No doubt those who own and run these businesses have their reasons for behaving in this fashion, and perhaps there are those among my readers who will say that this is more appropriate than decorating with artificial snowmen and mistletoe.  To me, however, what this lack of adornment signifies is cowardice.  For the vast majority of Americans do celebrate Christmas, whether they do so because they are Christians, or because they simply enjoy the traditions as a part of our cultural heritage.  The absence of such decorations smacks not of tolerance, but rather of a vociferous minority which becomes offended if you so much as whistle “Joy to the World” on a city bus.

Truth be told we do not need, strictly speaking, the presence of Christmas trees in order to celebrate Christmas, any more than we need a turkey to give thanks at Thanksgiving or fireworks to celebrate the Fourth of July.  They are traditions, and insofar as they are secondary to the primary message while still supporting it, they are good things.  However when their absence is intentional, it makes us question not only that intent, but also whether we have been so focused on our own materialism that we have forgotten to stand up for our faith.

Before you get completely worn down then, gentle reader, with bills, social obligations, and physical exhaustion, I would ask those of you who are Christians to appreciate such decorations as you come across them, and to thank those who have put them on display.  They are a visual reminder for us that all of this “stuff” which we argue about – fiscal cliff diving, the latest epistolae pomum, who will be America’s next top tart – is simply that: stuff.  It ultimately means nothing.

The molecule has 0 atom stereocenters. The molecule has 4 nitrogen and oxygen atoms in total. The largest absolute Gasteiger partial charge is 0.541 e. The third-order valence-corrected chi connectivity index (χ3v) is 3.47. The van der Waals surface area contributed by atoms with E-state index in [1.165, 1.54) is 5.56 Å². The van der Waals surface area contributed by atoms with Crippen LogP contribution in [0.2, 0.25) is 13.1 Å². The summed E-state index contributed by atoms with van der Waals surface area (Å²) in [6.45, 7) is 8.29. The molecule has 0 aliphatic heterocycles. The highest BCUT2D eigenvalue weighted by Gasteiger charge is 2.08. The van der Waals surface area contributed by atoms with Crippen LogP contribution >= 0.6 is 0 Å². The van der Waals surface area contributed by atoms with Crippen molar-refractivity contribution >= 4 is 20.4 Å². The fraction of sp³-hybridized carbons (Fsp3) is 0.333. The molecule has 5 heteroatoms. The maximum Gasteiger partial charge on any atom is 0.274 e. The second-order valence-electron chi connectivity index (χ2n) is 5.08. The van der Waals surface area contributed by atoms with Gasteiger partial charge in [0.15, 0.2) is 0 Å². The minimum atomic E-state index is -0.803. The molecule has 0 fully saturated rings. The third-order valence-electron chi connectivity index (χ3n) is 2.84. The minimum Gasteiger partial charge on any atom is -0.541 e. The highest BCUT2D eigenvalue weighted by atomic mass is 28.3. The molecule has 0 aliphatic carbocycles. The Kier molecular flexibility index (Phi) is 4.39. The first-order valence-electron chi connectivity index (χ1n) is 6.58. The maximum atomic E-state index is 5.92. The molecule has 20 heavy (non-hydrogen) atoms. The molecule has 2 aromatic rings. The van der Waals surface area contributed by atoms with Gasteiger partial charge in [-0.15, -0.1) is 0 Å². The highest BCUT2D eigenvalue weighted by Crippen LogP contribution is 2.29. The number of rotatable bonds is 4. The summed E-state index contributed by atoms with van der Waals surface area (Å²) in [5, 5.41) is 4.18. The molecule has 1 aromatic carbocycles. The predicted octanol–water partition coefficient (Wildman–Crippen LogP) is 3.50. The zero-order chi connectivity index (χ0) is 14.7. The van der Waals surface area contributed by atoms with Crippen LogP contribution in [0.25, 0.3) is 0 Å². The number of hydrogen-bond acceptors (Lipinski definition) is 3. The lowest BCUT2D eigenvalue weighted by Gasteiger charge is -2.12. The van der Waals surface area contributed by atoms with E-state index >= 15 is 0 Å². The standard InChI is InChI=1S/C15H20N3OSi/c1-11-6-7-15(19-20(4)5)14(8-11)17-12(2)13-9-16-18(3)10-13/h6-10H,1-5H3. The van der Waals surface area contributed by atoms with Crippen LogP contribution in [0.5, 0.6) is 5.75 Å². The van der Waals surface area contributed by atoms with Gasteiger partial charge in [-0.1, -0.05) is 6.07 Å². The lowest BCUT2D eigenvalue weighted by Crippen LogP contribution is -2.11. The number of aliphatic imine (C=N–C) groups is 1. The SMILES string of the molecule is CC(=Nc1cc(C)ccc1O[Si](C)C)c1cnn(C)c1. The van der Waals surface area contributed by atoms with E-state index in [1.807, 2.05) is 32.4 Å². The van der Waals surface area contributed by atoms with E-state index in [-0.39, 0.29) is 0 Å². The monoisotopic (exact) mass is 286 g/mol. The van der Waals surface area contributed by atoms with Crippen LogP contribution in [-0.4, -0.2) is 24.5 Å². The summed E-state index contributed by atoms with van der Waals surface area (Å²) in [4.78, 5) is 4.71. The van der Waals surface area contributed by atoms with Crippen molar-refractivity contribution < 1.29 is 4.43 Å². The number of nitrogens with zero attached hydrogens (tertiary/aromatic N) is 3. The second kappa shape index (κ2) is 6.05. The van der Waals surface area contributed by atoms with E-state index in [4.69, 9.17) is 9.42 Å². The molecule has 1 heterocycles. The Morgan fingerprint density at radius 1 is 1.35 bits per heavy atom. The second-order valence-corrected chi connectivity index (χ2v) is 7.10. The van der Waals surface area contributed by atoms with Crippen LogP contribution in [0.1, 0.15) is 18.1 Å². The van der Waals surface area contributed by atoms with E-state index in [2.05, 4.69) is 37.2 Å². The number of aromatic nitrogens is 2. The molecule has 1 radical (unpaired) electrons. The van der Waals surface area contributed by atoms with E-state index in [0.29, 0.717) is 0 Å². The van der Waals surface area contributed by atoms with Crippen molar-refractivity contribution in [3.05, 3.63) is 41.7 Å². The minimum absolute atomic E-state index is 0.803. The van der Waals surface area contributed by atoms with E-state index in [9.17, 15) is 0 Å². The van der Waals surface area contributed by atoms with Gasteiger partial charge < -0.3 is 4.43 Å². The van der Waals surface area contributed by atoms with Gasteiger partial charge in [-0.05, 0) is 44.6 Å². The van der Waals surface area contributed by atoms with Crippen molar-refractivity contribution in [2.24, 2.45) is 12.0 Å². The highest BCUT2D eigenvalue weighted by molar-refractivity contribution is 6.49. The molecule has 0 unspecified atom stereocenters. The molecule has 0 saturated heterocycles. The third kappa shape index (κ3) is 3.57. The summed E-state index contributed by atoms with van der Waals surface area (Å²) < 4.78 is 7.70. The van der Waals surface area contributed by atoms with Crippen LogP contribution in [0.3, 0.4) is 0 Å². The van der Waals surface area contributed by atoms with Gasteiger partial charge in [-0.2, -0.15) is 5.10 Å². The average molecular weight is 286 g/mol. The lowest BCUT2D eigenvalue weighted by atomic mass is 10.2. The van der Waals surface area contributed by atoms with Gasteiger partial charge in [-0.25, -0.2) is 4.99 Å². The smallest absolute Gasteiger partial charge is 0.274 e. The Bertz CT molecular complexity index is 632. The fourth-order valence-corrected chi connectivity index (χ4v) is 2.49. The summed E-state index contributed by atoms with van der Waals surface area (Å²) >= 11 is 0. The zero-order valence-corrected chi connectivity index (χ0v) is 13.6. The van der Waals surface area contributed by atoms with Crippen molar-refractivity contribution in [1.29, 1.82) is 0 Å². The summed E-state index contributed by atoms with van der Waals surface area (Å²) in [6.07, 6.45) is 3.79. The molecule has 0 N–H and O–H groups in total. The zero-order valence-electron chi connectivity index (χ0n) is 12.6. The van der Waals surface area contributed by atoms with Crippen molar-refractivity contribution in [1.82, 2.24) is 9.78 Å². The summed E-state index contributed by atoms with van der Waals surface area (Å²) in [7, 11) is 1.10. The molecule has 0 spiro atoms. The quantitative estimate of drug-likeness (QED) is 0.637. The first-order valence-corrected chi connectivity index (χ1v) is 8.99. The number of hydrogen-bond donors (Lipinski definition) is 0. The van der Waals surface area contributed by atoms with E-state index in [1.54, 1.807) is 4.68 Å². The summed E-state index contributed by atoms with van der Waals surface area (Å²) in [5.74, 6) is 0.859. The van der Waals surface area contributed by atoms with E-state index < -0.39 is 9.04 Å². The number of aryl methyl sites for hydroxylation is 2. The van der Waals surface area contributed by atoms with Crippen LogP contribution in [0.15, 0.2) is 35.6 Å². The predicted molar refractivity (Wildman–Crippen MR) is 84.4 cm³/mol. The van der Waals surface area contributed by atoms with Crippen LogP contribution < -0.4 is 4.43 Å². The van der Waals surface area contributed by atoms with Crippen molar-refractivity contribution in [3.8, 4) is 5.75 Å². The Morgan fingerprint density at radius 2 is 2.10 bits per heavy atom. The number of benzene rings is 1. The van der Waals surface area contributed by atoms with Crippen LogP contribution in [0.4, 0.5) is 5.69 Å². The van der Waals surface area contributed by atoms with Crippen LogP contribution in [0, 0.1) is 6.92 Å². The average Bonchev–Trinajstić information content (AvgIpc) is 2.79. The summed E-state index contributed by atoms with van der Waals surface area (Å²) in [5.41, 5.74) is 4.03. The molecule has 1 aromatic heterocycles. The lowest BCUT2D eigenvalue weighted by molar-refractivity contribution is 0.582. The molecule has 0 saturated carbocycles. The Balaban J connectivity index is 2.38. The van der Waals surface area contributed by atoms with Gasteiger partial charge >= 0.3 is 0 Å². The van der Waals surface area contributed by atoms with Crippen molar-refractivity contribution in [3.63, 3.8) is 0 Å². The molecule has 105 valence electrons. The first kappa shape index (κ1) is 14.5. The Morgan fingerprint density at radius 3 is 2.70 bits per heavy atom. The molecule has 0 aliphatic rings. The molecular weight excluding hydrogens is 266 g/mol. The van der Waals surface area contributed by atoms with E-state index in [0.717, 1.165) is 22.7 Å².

What *does* mean something is the Incarnation: God humbling Himself to come in the form of one of us, to be born in a place where there was no room for Him.  It is rather ironic then, to see that there is still no room for Him in certain places, including places where once He was previously welcomed, or at least acknowledged.  All the more important then, to take the time to thank those who are still celebrating His coming.

NativityDetail of “The Adoration of the Christ Child” by Gerrit van Honthorst (c. 1620-1622)
The Uffizi, Florence

Ho, Ho, Ho-sanna!

The results of a new survey by the Bible Society (U.K.) on what Britons know about Christmas were published in The Telegraph this morning, and they give us some rather surprising results.  For example, of the 1,000 adults and 1,000 children surveyed only 26% of the respondents knew that the Virgin Mary was betrothed, but not yet married, to St. Joseph at the time she became pregnant.  Now the fact that in this survey 37 people responded that Father Christmas – aka Santa Claus – was the first to drop by Bethlehem to see the Baby Jesus made me raise an arched eyebrow.  No matter how ignorant contemporary society may be, this seems to me to be one of those leg-pulling results, where those being surveyed decide to give bizarre answers for the sake of annoying the pollster.

In a weird way however, the mistake of believing Santa Claus dropped by the manger on Christmas Eve offers an opportunity for conversation with those who perhaps think that Christmas is just for kids, or is nothing more than a commercial scam, or that Jesus Himself never existed, and so on.  For Santa Claus, of course, is a secularized version of St. Nicholas, the great 4th century bishop and champion of Christian orthodoxy at the Council of Nicaea.  Personally, I have always liked the image of Santa kneeling by the manger, for it puts him into perspective: God is God, and we are not, even when He comes to be born in such a humble fashion.